$n = $path->xy_to_n ($x,$y)

Return the point number for coordinates $x,$y. $x and $y are each rounded to the nearest integer, which has the effect of treating each $n in the path as a square of side 1.

Only every second square in the plane has an N, being those where X,Y both odd or both even. If $x,$y is a position without an N, ie. one of X,Y odd the other even, then the return is undef.

OEIS

Entries in Sloane's Online Encyclopedia of Integer Sequences related to this path include

    A056105    N on X axis
    A056106    N on X=Y diagonal
    A056107    N on North-West diagonal
    A056108    N on negative X axis
    A056109    N on South-West diagonal
    A003215    N on South-East diagonal

    A063178    total sum N previous row or diagonal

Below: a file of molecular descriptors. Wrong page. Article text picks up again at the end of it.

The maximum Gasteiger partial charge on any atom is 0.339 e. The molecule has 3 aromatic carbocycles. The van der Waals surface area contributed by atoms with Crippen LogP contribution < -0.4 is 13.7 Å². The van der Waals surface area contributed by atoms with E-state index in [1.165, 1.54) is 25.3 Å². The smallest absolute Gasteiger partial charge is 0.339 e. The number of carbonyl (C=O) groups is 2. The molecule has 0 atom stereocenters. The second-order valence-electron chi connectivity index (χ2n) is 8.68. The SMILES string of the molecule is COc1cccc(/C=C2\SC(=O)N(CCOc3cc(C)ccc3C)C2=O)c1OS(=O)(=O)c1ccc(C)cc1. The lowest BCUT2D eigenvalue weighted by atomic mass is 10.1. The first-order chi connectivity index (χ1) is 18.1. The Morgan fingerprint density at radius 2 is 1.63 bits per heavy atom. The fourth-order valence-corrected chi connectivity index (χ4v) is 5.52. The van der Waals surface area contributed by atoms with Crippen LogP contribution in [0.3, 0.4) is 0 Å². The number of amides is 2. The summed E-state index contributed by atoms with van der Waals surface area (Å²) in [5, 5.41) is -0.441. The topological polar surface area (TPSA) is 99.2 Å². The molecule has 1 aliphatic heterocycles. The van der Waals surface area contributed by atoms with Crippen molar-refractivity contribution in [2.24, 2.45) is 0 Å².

A135711    boundary length of N hexagons 
    A135708    grid sticks of N hexagons 

    n_start=0
      A000567    N on X axis, octagonal numbers
      A049451    N on X negative axis
      A049450    N on X=Y diagonal north-east
      A033428    N on north-west diagonal, 3*k^2
      A045944    N on south-west diagonal, octagonal numbers second kind
      A063436    N on WSW slope dX=-3,dY=-1
      A028896    N on south-east diagonal

SEE ALSO

Math::PlanePath, Math::PlanePath::HexSpiralSkewed, Math::PlanePath::HexArms, Math::PlanePath::TriangleSpiral, Math::PlanePath::TriangularHypot

HOME PAGE

http://user42.tuxfamily.org/math-planepath/index.html

LICENSE

Copyright 2010, 2011, 2012, 2013, 2014 Kevin Ryde

This file is part of Math-PlanePath.

Math-PlanePath is free software; you can redistribute it and/or modify it under the terms of the GNU General Public License as published by the Free Software Foundation; either version 3, or (at your option) any later version.

Math-PlanePath is distributed in the hope that it will be useful, but WITHOUT ANY WARRANTY; without even the implied warranty of MERCHANTABILITY or FITNESS FOR A PARTICULAR PURPOSE. See the GNU General Public License for more details.

You should have received a copy of the GNU General Public License along with Math-PlanePath. If not, see <http://www.gnu.org/licenses/>.